Wonders of World Engineering

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Plano-milling machine



































THE manufacture of machine tools for use in engineering workshops forms an industry within an industry. A firm making locomotives or turbines, for instance, does not make its own tools, but buys them from firms which make nothing else. The machine-tool industry is highly-specialized, and a number of British firms with world-wide reputations have spent enormous sums in research and experiment to meet the demands of the manufacturing engineer for powerful machine tools capable of high rates of production.

 

The number of different kinds of machine tools in daily use and the huge dimensions that some of them have now attained are surprising. An example is here shown of a large plano-milling machine at work on the machining of part of a diesel engine bedplate. The machine is an ingenious combination of two older forms of tool, the planing machine and the milling machine.


The machine illustrated, made by Kendall and Gent (1920), Ltd, of Manchester, can machine parts as large as 20 feet long, 12 feet wide and 8 feet high. Of the two cutting heads on the cross slide, one is shown fitted with a side cutter, a rotating tool with a number of spiral cutting edges. This is being used to machine the main bearing recess of the bedplate, the head being automatically traversed along the slides as the cutter rotates. The bedplate does not move. The other cross slide head and the two heads on the side columns are each shown fitted with a face cutter, that is, with a rotating disk from the face of which project a number of tools arranged in a circle.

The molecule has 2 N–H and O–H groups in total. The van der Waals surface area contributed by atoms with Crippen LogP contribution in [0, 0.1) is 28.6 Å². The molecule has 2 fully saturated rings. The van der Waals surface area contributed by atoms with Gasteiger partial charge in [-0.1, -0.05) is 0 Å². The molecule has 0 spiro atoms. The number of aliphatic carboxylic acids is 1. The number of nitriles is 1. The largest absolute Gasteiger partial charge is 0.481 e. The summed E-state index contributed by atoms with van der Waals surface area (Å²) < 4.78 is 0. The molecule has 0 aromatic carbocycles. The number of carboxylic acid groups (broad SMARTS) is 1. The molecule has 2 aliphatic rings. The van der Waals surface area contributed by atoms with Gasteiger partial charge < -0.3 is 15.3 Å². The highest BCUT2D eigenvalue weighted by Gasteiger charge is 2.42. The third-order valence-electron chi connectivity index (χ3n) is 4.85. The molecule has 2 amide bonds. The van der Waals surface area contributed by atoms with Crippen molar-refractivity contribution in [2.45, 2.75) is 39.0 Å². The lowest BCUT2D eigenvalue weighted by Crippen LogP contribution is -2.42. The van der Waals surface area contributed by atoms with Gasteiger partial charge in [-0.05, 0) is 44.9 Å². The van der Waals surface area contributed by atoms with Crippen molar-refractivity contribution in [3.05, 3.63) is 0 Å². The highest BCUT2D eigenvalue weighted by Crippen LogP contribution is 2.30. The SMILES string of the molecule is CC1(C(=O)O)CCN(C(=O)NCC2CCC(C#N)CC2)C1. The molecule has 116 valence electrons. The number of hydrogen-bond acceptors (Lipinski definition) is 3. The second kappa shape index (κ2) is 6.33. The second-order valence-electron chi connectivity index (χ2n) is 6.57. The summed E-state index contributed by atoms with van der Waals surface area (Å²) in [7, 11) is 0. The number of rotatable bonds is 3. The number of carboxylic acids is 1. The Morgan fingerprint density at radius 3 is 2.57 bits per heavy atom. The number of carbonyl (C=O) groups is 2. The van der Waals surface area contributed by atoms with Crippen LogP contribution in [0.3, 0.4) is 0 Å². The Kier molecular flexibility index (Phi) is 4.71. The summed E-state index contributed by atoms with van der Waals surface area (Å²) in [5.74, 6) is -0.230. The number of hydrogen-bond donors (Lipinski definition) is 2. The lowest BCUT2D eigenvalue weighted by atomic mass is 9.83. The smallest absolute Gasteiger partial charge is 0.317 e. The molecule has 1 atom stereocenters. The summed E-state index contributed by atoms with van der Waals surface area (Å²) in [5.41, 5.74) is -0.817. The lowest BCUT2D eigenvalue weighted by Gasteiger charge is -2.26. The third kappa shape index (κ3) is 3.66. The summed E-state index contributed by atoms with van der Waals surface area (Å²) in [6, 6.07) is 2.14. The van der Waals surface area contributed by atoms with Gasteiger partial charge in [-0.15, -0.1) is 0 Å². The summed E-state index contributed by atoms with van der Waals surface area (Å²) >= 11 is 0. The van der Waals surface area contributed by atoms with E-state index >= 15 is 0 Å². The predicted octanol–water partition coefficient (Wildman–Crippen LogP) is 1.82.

The face cutters have finished their work, which was the machining of flat surfaces on the top and sides of the bedplate. When this was being done a face cutter was also fitted to the right-hand cross slide head and the bedplate, which is firmly bolted to the table, was carried backwards and forwards by the table as all the four cutters revolved. The top cutters were traversed inwards and the side cutters upwards as the cut progressed. The cross slide can be moved up or down on the columns. The side heads can also be moved up or down. All four spindles can be moved longitudinally in the heads to suit the dimensions of the work. All the cutters are driven by separate electric motors. One great advantage of such a machine is the large number of surfaces that can be machined in different planes without the work having to be reset.


[From part 13, published 25 May 1937]

Plano-Milling Machine